Background and objective: The causes of periodontitis are bacteria and the host immune system, but the role of the immune system in the onset and progression of periodontal disease is still unclear. Our previous report showed that the formation of an immune complex in the gingival sulcus induces periodontal destruction. This study was carried out to investigate how the immune system, particularly immunization, is involved in periodontal destruction.
Material and methods: Animals immunized intraperitoneally with lipopolysaccharide (LPS) were used as the immunized group. The nonimmunized group received only phosphate-buffered saline. LPS was applied daily onto the palatal gingival sulcus in both groups 1 d after the booster injection. Serum levels of anti-LPS IgG were determined. Loss of attachment and the level of alveolar bone were histopathologically and histometrically investigated. RANKL-bearing cells and the expression of C1qB were immunohistologically evaluated.
Results: The serum levels of anti-LPS IgG were elevated in the early experimental period in the immunized group. There were significant increases in loss of attachment, level of alveolar bone and the number of RANKL-bearing cells in the immunized group. C1qB was observed in the junctional epithelium and adjacent connective tissue. The nonimmunized group showed similar findings at and after the time when the serum level of anti-LPS IgG was elevated.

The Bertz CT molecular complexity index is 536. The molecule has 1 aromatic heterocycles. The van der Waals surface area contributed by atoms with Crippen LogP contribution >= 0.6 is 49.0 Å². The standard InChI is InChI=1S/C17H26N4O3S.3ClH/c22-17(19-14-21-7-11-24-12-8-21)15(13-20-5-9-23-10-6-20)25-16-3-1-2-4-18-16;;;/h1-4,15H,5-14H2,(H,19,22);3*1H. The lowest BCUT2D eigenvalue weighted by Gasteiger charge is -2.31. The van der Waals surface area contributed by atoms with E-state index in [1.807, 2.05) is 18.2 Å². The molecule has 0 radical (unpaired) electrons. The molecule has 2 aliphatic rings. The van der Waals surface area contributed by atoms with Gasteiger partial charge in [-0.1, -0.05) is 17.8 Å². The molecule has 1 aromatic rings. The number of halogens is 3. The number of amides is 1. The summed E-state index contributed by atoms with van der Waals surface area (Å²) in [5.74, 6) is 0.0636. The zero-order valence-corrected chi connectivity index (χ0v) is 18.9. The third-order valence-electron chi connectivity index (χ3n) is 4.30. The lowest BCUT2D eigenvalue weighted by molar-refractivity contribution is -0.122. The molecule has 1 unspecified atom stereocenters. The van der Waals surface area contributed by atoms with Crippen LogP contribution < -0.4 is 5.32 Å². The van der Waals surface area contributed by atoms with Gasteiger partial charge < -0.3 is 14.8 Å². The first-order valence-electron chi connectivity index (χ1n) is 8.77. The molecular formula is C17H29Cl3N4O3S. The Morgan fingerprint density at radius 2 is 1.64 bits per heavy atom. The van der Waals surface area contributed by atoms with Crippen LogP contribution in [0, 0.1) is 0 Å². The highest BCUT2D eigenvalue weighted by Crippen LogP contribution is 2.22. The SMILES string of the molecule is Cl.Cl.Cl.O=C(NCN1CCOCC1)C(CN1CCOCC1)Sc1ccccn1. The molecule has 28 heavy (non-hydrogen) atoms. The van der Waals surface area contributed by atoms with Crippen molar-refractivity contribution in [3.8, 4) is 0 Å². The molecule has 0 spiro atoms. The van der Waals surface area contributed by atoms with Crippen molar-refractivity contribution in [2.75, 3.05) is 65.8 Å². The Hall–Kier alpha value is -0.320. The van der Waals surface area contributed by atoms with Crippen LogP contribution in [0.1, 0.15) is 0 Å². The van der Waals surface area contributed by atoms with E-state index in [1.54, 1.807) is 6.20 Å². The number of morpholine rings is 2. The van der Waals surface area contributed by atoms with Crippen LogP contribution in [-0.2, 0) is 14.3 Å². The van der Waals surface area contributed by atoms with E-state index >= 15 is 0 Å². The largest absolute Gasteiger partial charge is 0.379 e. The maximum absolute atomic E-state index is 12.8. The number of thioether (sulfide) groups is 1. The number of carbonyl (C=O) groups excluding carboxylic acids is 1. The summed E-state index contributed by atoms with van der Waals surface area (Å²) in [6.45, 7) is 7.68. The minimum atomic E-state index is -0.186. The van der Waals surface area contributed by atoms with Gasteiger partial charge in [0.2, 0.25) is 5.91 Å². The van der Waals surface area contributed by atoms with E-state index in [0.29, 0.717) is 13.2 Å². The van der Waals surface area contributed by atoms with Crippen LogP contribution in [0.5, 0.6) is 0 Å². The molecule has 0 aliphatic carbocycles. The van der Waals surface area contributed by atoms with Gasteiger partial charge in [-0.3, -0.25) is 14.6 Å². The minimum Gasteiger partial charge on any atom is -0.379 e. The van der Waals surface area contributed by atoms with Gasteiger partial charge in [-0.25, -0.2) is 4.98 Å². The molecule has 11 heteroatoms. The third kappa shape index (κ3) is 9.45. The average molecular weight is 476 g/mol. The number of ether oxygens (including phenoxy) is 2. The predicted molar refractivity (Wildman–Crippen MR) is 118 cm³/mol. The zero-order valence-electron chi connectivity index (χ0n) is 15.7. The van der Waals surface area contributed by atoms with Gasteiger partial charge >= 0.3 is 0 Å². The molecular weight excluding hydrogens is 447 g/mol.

Conclusion: Topical application of LPS as an antigen induced periodontal destruction when the serum level of anti-LPS IgG was elevated in rats immunized with LPS. The presence of C1qB suggests that the formation of immune complexes is involved in this destruction.
© 2012 John Wiley & Sons A/S.